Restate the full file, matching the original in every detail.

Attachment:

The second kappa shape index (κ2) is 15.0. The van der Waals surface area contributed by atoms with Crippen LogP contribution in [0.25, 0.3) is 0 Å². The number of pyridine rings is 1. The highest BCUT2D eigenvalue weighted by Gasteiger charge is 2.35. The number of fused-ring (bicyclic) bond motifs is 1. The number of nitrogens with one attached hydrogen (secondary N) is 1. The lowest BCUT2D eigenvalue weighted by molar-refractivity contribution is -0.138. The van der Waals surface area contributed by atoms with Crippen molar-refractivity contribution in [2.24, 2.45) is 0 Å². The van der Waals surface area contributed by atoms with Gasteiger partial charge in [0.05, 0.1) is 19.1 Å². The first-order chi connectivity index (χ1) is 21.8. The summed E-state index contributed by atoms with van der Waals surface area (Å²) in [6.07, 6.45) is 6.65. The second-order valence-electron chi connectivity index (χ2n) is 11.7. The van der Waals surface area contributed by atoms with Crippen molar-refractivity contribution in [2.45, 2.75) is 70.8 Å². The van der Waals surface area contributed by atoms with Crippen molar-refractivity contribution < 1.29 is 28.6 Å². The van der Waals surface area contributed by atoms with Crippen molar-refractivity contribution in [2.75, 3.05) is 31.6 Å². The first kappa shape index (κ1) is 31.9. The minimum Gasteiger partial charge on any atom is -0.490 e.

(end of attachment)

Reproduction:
The second kappa shape index (κ2) is 15.0. The van der Waals surface area contributed by atoms with Crippen LogP contribution in [0.25, 0.3) is 0 Å². The number of pyridine rings is 1. The highest BCUT2D eigenvalue weighted by Gasteiger charge is 2.35. The number of fused-ring (bicyclic) bond motifs is 1. The number of nitrogens with one attached hydrogen (secondary N) is 1. The lowest BCUT2D eigenvalue weighted by molar-refractivity contribution is -0.138. The van der Waals surface area contributed by atoms with Crippen molar-refractivity contribution in [2.24, 2.45) is 0 Å². The van der Waals surface area contributed by atoms with Gasteiger partial charge in [0.05, 0.1) is 19.1 Å². The first-order chi connectivity index (χ1) is 21.8. The summed E-state index contributed by atoms with van der Waals surface area (Å²) in [6.07, 6.45) is 6.65. The second-order valence-electron chi connectivity index (χ2n) is 11.7. The van der Waals surface area contributed by atoms with Crippen molar-refractivity contribution in [2.45, 2.75) is 70.8 Å². The van der Waals surface area contributed by atoms with Crippen molar-refractivity contribution < 1.29 is 28.6 Å². The van der Waals surface area contributed by atoms with Crippen molar-refractivity contribution in [2.75, 3.05) is 31.6 Å². The first kappa shape index (κ1) is 31.9. The minimum Gasteiger partial charge on any atom is -0.490 e.